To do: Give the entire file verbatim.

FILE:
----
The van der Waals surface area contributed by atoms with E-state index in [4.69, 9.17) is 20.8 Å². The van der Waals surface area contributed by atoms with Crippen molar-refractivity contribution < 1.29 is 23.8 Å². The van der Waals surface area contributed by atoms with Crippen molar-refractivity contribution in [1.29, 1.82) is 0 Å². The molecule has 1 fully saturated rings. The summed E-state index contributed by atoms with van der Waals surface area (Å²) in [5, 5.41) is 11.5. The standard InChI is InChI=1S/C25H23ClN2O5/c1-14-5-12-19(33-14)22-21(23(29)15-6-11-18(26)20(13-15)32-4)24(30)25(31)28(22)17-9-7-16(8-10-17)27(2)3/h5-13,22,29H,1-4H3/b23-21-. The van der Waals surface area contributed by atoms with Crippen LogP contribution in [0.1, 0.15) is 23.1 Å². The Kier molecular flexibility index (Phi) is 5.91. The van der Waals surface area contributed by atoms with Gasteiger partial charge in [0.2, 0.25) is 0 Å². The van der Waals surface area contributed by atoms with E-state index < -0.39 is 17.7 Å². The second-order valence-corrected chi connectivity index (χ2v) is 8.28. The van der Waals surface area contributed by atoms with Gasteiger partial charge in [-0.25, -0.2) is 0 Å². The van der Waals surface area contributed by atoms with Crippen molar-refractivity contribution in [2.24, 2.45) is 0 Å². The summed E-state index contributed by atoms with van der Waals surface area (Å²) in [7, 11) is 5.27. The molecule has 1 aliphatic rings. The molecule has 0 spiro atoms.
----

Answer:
The van der Waals surface area contributed by atoms with E-state index in [4.69, 9.17) is 20.8 Å². The van der Waals surface area contributed by atoms with Crippen molar-refractivity contribution < 1.29 is 23.8 Å². The van der Waals surface area contributed by atoms with Crippen molar-refractivity contribution in [1.29, 1.82) is 0 Å². The molecule has 1 fully saturated rings. The summed E-state index contributed by atoms with van der Waals surface area (Å²) in [5, 5.41) is 11.5. The standard InChI is InChI=1S/C25H23ClN2O5/c1-14-5-12-19(33-14)22-21(23(29)15-6-11-18(26)20(13-15)32-4)24(30)25(31)28(22)17-9-7-16(8-10-17)27(2)3/h5-13,22,29H,1-4H3/b23-21-. The van der Waals surface area contributed by atoms with Crippen LogP contribution in [0.1, 0.15) is 23.1 Å². The Kier molecular flexibility index (Phi) is 5.91. The van der Waals surface area contributed by atoms with Gasteiger partial charge in [0.2, 0.25) is 0 Å². The van der Waals surface area contributed by atoms with E-state index < -0.39 is 17.7 Å². The second-order valence-corrected chi connectivity index (χ2v) is 8.28. The van der Waals surface area contributed by atoms with Gasteiger partial charge in [-0.25, -0.2) is 0 Å². The van der Waals surface area contributed by atoms with Crippen molar-refractivity contribution in [2.24, 2.45) is 0 Å². The summed E-state index contributed by atoms with van der Waals surface area (Å²) in [7, 11) is 5.27. The molecule has 1 aliphatic rings. The molecule has 0 spiro atoms.